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FIA: WRC regulations debate won’t affect 2025 tyre development

The current uncertainty regarding the World Rally Championship technical regulations for next year won’t affect the planned roll out of Hankook’s new control tyres, according to the FIA.

Ice tyre

Photo by: Austral / Hyundai Motorsport

Korean tyre firm Hankook was announced as the WRC’s new official tyre supplier in December last year, securing a contract from 2025-2027,  to take over from Pirelli, whose deal expires at the end of the year.

Since winning the FIA’s tender, Hankook has been busily developing rubber for next year testing prototypes with WRC teams as early as February this year, before the world motorsport governing body unveiled its vision for the future of the WRC.

The vision includes proposed changes to the technical rules for next season with the FIA intending to remove hybrid power from Rally1 cars in addition to a reduction in aerodynamics via a modified rear wing and a decrease in power caused by a smaller air restrictor.

These changes are currently at the centre of a debate after WRC teams wrote to the FIA requesting of the current Rally1 regulations to remain in place until the end of 2026.

Autosport understands a compromise on regulations for next year is being discussed with a solution likely to be communicated to teams next month.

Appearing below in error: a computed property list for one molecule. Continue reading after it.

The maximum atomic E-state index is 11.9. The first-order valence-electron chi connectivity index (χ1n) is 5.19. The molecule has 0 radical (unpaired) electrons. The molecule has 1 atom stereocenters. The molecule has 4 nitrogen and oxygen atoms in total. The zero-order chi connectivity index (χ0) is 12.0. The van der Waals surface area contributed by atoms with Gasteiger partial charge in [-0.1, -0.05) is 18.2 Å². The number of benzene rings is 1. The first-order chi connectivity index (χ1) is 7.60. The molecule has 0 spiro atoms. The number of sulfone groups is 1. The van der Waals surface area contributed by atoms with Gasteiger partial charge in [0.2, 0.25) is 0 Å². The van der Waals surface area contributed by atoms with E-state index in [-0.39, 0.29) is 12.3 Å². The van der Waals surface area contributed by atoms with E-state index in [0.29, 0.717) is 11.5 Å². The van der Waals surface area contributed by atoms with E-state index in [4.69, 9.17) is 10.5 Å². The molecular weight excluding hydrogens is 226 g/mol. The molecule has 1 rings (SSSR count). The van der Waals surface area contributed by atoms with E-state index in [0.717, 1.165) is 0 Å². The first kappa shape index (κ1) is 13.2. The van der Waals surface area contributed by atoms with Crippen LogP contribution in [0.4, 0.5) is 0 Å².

With the 2025 rules in a state of flux, FIA road sport director Andrew Wheatley is confident it won’t affect Hankook as it continues to develop its 2025 tyres.   

“I think the tyre manufacturers are doing a great job to bridge that gap,” said Wheatley in a media roundtable including Autosport.

Elfyn Evans, Scott Martin, Toyota Gazoo Racing WRT Toyota GR Yaris Rally1

Elfyn Evans, Scott Martin, Toyota Gazoo Racing WRT Toyota GR Yaris Rally1

Photo by: McKlein / Motorsport Images

“The tyre is designed to be fairly flexible. At the moment, one of the targets from Hankook is to make the tyre between Rally1 and Rally2 as close as possible.

“It might be that there are some changes on different surfaces, but I don’t think it is in the discussion at the moment.

“First of all, the small detail changes can be applied quite quickly in terms of the development, and it is being designed with a fairly wide window. I think we have a solution for that, and it is not an issue.”

Hankook has declined to comment on the development of its WRC tyres while Pirelli remains as the championship’s control tyre supplier.

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